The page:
Top Sights and Things to do in Palermo, Buenos Aires

The largest neighborhood of Buenos Aires is great for walking, especially if you have an interest in architecture, parks and outdoor cafes.
The French-Argentine landscape architect Carlos Thays was handed the responsibility of designing an area known as “Palermo Chico”. It is split into two distinctive sectors with Avenida Figueroa Alcorta running through the middle. The northern side is characterized by its grand mansions and Tudor-style homes complete with private gardens. Whilst the south side also displays opulence, from the 1940s the barrio witnessed the development of large apartment blocks.
The streets around Plaza Republica de Chile are home to numerous embassy and government buildings that used to be magnificent residences of local wealthy families. Across Figueroa Alcorta, between Tagle and Ortiz de Ocampo, the spider’s web of streets is lined with some of the most lavish homes in the city. This is the area where local celebrities live today.
The neighborhood is also popular with art enthusiasts and has some notable galleries and museums. Check out MALBA (Museo de Arte Latinamericano de Buenos Aires) on Figueroa Alcorta to see the work of Rafael Barradas and Diego Rivera plus temporary exhibitions from the likes of Andy Warhol and Frida Kahlo. Come on Wednesday for half price admission (free for students). Whilst in the area, go to Museo Nacional de Arte Decorativo to find weaponry, sculpture and antique furniture collections. Palermo is particularly enjoyable during La Noche de Museos when all the city museums are open to the public for free. Other venues in the area are Museo de Arte Popular Jose Hernandez, which is set in the former home of the prestigious Bunge family, and MAMAN Fine Art gallery.

Here are some recommendations of things you can do in Palermo:

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Visit the Botanical Gardens

Take a stroll amidst the 5,500+ plant species at the Botanical Gardens, where you can also find a botanic library, a museum, assorted monuments and five greenhouses. he garden is triangular in shape, and is bounded by Santa Fe Avenue, Las Heras Avenue and República Árabe Siria Street.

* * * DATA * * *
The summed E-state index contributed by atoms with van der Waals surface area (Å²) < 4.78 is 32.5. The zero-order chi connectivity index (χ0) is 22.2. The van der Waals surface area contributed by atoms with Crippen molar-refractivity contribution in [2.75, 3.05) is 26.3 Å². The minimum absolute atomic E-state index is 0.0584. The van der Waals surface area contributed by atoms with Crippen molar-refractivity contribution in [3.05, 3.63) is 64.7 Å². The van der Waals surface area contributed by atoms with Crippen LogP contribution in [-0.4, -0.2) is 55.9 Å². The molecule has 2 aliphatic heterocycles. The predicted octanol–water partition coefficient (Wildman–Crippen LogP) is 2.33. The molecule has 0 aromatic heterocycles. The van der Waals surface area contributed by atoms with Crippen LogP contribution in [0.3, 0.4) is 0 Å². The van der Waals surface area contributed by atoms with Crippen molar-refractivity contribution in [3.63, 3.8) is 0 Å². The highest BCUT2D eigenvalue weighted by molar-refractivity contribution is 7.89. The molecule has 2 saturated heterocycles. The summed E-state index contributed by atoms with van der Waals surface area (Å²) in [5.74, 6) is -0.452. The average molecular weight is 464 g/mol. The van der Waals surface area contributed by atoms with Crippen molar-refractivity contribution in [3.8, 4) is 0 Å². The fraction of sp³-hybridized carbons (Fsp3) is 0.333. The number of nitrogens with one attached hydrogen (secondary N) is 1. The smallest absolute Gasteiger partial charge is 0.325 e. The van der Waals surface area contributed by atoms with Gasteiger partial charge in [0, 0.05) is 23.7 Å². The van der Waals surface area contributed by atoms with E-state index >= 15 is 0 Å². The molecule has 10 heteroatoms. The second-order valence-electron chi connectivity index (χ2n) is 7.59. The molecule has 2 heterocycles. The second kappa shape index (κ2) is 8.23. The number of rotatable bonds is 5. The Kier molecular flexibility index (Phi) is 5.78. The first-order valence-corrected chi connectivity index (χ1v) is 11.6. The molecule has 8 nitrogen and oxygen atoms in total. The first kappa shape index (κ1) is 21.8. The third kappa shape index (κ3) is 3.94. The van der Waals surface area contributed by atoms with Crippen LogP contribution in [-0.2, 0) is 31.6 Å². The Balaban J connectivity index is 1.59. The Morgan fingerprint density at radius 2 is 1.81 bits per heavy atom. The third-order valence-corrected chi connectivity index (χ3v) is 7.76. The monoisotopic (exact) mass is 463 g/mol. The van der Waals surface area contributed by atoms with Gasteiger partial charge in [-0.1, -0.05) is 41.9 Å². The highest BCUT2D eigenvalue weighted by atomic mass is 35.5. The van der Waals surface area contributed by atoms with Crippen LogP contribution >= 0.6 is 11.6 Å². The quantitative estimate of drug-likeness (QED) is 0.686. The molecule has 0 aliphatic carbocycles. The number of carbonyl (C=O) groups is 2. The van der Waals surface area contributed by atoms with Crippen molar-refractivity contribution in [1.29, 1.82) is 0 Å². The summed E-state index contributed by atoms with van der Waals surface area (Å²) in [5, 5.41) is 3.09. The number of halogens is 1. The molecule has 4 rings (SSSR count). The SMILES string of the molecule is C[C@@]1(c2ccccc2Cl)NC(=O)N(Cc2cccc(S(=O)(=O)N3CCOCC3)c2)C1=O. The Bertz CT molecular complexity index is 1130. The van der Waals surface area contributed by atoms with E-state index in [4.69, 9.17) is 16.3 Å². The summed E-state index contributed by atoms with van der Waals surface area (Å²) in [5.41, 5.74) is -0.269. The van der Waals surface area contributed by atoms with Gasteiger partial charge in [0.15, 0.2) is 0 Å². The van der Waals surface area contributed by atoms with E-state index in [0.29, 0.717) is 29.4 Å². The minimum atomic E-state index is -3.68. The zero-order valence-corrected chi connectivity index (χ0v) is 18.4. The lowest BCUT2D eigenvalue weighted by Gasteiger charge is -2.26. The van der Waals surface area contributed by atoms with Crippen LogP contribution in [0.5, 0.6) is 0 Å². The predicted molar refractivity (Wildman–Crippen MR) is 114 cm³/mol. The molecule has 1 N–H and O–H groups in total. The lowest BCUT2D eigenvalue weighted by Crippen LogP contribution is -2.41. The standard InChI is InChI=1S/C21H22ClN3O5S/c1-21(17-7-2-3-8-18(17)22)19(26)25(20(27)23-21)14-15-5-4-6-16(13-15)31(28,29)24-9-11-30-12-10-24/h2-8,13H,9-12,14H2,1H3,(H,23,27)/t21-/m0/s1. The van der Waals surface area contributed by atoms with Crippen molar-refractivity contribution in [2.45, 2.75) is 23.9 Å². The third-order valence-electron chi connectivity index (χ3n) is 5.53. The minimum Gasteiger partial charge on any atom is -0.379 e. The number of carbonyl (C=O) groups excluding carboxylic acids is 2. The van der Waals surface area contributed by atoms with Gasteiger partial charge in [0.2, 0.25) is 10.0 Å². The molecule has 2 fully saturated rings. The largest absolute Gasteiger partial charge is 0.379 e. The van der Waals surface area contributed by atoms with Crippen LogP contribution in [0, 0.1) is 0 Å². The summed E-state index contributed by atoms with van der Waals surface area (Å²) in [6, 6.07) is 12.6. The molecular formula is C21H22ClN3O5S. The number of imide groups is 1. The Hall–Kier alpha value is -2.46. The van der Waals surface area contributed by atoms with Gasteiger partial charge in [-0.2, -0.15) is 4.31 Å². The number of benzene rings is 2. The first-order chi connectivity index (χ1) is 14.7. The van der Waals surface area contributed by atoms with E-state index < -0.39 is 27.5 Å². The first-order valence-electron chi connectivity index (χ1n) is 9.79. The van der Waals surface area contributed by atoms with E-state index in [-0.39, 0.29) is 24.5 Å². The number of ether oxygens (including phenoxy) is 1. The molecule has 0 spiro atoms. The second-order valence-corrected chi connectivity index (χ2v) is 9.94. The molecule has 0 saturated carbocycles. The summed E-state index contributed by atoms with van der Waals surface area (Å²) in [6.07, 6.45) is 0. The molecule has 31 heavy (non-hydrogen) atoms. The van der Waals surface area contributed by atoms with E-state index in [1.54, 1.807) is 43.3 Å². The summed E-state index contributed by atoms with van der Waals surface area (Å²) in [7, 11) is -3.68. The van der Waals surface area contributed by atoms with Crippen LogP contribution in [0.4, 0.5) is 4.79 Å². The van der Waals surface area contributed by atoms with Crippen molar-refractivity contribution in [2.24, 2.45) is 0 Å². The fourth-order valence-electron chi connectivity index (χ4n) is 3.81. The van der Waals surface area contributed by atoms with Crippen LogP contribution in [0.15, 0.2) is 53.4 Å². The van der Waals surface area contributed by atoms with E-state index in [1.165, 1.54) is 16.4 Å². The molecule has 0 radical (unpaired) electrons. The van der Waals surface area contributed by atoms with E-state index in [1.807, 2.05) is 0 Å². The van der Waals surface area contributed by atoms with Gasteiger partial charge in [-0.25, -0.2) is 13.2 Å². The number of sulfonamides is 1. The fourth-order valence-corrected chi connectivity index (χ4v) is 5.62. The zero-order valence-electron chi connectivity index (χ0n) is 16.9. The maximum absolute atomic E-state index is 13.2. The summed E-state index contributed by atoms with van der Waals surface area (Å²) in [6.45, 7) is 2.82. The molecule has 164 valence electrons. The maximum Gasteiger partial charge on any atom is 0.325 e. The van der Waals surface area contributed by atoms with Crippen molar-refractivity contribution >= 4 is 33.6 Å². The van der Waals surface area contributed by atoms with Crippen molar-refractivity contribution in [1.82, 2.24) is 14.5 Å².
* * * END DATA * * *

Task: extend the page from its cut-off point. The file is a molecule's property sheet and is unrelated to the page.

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Coffee and people watching

Palermo is packed with traditional as well as contemporary cafes with outdoor seating in Buenos Aires. You will find delicious breakfasts and brunch places (the best in the city). Craving something sweet? Go to Nucha Bakery (Armenia 1540 ) Palermo Soho is packed with adorable places to stop for a little apple tart or alfajor (dulce de leche cookie covered with chocolate) with a coffee or, better yet, with a glass of one of the district’s famous lemonades (choose from classic, ginger, passion fruit, or mint), poured from a ceramic pitcher shaped like a penguin.

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Try the best steak and Malbec wines at Don Julio Restaurant

What makes “Don Julio” stand out is that all the beef is from grass-fed Aberdeen Angus and Hereford cattle, raised in the countryside outside Buenos Aires. It is stored in a climate-controlled refrigerator for at least 21 days to reach optimum maturity. Then grill master ‘Pepe’ Sotelo cooks all the beef on a traditional “V” iron grill. We strongly recommend that you pair with beautiful Malbec for the full experience.

Don Julio
Guatemala 4699, C1425 Buenos Aires
+54 11 4832-6058
Website: www.parrilladonjulio.com

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Inside the Museum of Latin American Art of Buenos Aires ( MALBA )

Should you want a rest then head to the western side and Plaza Alemana. Another creation of Carlos Thays, the park is a popular hangout of local residents. Being fenced off, there are no dogs thus it is devoid of the pet excrement that often blights the city. From here, you can cross to the Jardin Japones or continue along either Figueroa Alcorta or Libertador to El Rosedal and the Planetarium.

Malba Museum
Av. Pres. Figueroa Alcorta 3415, C1425 CABA, Argentina
Open from 12:00pm to 8:00pm
Tuesdays: closed.

Check out the Museo Nacional de Arte Decorativo

This stunning French Neoclassical-style mansion houses an extensive collection of furniture and objets d’art, both from Argentina and further afield. The Louis XV decor of the palace is sumptuous, and the collection comprises twelve exhibits and nine permanent collections with a total of 4,000+ objects— including paintings by El Greco, Fragonard, and Manet, as well as ancient Roman sculptures, Chien Lung era Chinese vases and more.

Museo Nacional de Arte Decorativo,
Av. del Libertador 1902, Buenos Aires, Argentina
Phone: +54 11 4801-8248

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